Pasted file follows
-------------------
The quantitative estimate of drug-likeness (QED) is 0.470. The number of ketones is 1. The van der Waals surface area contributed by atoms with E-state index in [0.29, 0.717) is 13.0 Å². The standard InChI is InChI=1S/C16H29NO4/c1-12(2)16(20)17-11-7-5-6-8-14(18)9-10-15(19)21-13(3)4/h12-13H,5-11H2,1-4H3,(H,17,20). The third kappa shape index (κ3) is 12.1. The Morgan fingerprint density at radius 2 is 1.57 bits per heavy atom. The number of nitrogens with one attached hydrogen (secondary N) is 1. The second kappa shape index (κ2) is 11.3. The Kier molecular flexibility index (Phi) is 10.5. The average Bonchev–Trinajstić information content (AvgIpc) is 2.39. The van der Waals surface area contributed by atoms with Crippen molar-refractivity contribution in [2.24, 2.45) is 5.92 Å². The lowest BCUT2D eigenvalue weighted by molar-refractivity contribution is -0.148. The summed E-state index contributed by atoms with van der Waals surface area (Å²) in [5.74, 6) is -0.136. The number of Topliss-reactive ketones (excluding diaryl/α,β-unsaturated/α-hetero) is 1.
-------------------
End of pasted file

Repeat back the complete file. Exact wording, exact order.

The quantitative estimate of drug-likeness (QED) is 0.470. The number of ketones is 1. The van der Waals surface area contributed by atoms with E-state index in [0.29, 0.717) is 13.0 Å². The standard InChI is InChI=1S/C16H29NO4/c1-12(2)16(20)17-11-7-5-6-8-14(18)9-10-15(19)21-13(3)4/h12-13H,5-11H2,1-4H3,(H,17,20). The third kappa shape index (κ3) is 12.1. The Morgan fingerprint density at radius 2 is 1.57 bits per heavy atom. The number of nitrogens with one attached hydrogen (secondary N) is 1. The second kappa shape index (κ2) is 11.3. The Kier molecular flexibility index (Phi) is 10.5. The average Bonchev–Trinajstić information content (AvgIpc) is 2.39. The van der Waals surface area contributed by atoms with Crippen molar-refractivity contribution in [2.24, 2.45) is 5.92 Å². The lowest BCUT2D eigenvalue weighted by molar-refractivity contribution is -0.148. The summed E-state index contributed by atoms with van der Waals surface area (Å²) in [5.74, 6) is -0.136. The number of Topliss-reactive ketones (excluding diaryl/α,β-unsaturated/α-hetero) is 1.